That night there were shepherds staying in the fields nearby, guarding their flocks of sheep. Suddenly, an angel of the Lord appeared among them, and the radiance of the Lord’s glory surrounded them. They were terrified, but the angel reassured them. ‘Don’t be afraid!’ he said. ‘I bring you good news that will bring great joy to all people. The Savior—yes, the Messiah, the Lord—has been born today in Bethlehem, the city of David! And you will recognize him by this sign: You will find a baby wrapped snugly in strips of cloth, lying in a manger.’

Suddenly, the angel was joined by a vast host of others—the armies of heaven—praising God and saying,
‘Glory to God in highest heaven, and peace on earth to those with whom God is pleased.’
When the angels had returned to heaven, the shepherds said to each other, ‘Let’s go to Bethlehem! Let’s see this thing that has happened, which the Lord has told us about.’

They hurried to the village and found Mary and Joseph. And there was the baby, lying in the manger. After seeing him, the shepherds told everyone what had happened and what the angel had said to them about this child. All who heard the shepherds’ story were astonished, but Mary kept all these things in her heart and thought about them often. The shepherds went back to their flocks, glorifying and praising God for all they had heard and seen. It was just as the angel had told them.

Aha! So that’s where the manger and the shepherds come in.

That’s pretty much the story of Christmas. God living among the people he created. It’s an amazing thought but it’s even more amazing when you thread the whole story of Jesus’ life together. After all, usually when we celebrate someone’s birthday we don’t just remember the day they were born, we celebrate who that person has become and what they’ve brought to the world.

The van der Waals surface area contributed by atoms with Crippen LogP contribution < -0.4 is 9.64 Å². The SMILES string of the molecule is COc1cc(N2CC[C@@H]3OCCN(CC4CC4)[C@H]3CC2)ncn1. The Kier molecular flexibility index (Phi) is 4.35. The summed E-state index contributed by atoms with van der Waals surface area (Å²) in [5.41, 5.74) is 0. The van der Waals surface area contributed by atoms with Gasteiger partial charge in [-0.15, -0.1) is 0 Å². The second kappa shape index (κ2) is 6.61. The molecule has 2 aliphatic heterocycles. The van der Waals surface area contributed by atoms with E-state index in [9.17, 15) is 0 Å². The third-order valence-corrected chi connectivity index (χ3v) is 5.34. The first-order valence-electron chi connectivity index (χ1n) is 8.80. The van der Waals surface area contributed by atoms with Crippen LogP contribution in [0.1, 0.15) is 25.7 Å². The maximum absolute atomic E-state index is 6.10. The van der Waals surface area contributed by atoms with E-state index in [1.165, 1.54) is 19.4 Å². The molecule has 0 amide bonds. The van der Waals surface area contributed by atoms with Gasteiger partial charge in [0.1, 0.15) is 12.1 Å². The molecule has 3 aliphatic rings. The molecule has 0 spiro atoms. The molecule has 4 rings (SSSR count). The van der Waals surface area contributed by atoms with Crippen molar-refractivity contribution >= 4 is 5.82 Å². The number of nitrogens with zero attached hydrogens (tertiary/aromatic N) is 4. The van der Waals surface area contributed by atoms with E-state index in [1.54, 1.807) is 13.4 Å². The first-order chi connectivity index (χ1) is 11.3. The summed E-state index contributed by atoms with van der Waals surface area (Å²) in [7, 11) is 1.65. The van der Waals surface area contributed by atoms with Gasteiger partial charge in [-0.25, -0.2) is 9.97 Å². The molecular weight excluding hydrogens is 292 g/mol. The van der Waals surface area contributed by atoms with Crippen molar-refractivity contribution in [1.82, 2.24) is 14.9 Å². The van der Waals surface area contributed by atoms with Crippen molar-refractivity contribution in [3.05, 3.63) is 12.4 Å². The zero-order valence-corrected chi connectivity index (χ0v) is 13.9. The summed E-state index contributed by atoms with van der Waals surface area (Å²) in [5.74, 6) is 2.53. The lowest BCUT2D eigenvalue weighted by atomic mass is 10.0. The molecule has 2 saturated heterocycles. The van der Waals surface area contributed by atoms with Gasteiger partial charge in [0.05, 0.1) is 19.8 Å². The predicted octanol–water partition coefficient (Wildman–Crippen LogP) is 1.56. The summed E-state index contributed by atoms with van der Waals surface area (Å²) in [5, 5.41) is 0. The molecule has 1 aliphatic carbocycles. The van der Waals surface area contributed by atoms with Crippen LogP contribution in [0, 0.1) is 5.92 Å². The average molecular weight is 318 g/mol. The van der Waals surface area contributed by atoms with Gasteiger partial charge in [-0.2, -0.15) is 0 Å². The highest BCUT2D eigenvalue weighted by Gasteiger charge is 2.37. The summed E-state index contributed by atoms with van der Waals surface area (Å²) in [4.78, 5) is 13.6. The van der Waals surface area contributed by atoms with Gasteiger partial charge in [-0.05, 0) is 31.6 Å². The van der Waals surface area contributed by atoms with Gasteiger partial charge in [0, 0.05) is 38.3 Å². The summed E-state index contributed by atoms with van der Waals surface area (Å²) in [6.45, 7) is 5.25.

If we’re still celebrating the life of someone born around 2000 years ago, we’ve got to assume that they lived a remarkable life. If you want to find out more about the remarkable life of Jesus, I’d encourage you to grab a Bible in an easy to read translation and then read one of the Gospels (Matthew, Mark, Luke or John) to find out about Jesus’ birth, life, death and resurrection.

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The Bishop of Harare

Bishop_Sebastian_Bakare.JPGZimbabwe is a landlocked country bordered by South Africa, Botswana, Zambia and Mozambique. The country is governed by President Robert Mugabe, who has been accused of massive violations of human rights.

Zimbabwe is currently experiencing chronic shortages in food and other essentials causing massive suffering throughout the population.

In Harare, the capital of Zimbabwe, there has been a large outbreak of cholera with hundreds of people dead and thousands more suffering from the disease.

The Rt Rev Dr. Sebastian Bakare is the current Anglican Bishop of the Diocese of Harare. Last month he received a prestigious peace award in Sweden for his committed work for human rights in a politically unstable Zimbabwe.

Bakare spoke of Zimbabwe to the media at the Lambeth Conference in Canterbury, England in July this year.

“The ruling system is so oppressive that it has denied the people their human rights, including religious freedom. My diocese continues to suffer persecution. We have been denied the freedom to worship.”

It was a pleasure to have him join me in the studio this morning during my programme on 98.5 Sonshine FM. He spoke about the persecution many have suffered and are continuing to suffer. You can hear what he had to say by clicking play on the audio player at the bottom of this post.